IZA DP No. 15800: Highway to Hell? Interstate Highway System and Crime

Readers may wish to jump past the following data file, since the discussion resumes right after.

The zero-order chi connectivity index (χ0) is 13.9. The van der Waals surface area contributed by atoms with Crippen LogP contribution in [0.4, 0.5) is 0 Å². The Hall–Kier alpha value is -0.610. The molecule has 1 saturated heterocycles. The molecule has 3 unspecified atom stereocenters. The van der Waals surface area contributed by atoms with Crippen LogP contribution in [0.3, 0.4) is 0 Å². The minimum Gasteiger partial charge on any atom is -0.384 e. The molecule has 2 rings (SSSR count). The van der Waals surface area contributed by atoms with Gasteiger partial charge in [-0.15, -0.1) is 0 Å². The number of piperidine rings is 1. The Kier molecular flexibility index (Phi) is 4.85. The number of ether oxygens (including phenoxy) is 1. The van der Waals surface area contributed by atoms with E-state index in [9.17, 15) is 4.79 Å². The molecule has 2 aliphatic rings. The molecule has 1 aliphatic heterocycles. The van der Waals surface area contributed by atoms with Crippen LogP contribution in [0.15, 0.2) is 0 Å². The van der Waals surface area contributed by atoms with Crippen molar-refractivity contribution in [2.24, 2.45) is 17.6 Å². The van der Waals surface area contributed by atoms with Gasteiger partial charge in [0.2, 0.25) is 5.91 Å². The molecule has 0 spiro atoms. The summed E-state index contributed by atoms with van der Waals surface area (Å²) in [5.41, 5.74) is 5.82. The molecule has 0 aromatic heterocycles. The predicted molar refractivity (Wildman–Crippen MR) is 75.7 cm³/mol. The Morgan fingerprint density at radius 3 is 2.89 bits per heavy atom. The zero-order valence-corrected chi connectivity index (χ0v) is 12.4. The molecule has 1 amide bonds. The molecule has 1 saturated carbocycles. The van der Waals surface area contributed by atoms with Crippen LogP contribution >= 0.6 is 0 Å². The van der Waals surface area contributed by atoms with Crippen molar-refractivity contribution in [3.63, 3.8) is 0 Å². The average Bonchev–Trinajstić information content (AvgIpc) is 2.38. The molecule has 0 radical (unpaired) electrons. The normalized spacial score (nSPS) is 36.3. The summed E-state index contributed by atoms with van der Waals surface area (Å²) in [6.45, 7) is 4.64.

The United States witnessed an unprecedented crime wave in the second half of the twentieth century, with the total index crime rate more than tripling between 1960-1980. Little is known about the causes of this surge in criminal activity across the country. This paper investigates the role played by the Interstate Highway System (IHS), an ambitious federal government project that led to the construction of over 40,000 miles of highways between 1956-1992. Using a staggered difference-in-differences design and a county-by-year panel dataset spanning all US counties between 1960-1993, we find that a highway opening in a county led to a 5% rise in the local index crime. This effect is driven by property crime (namely larceny and motor vehicle theft), while violent crime remained unaffected. Exploring potential mechanisms, we show that the increase in crime could be explained by the positive effect of IHS on local economic development. At the same time, we find that increases in the local law enforcement size and presence in the affected communities mitigated any substantial crime surge induced by the highway construction.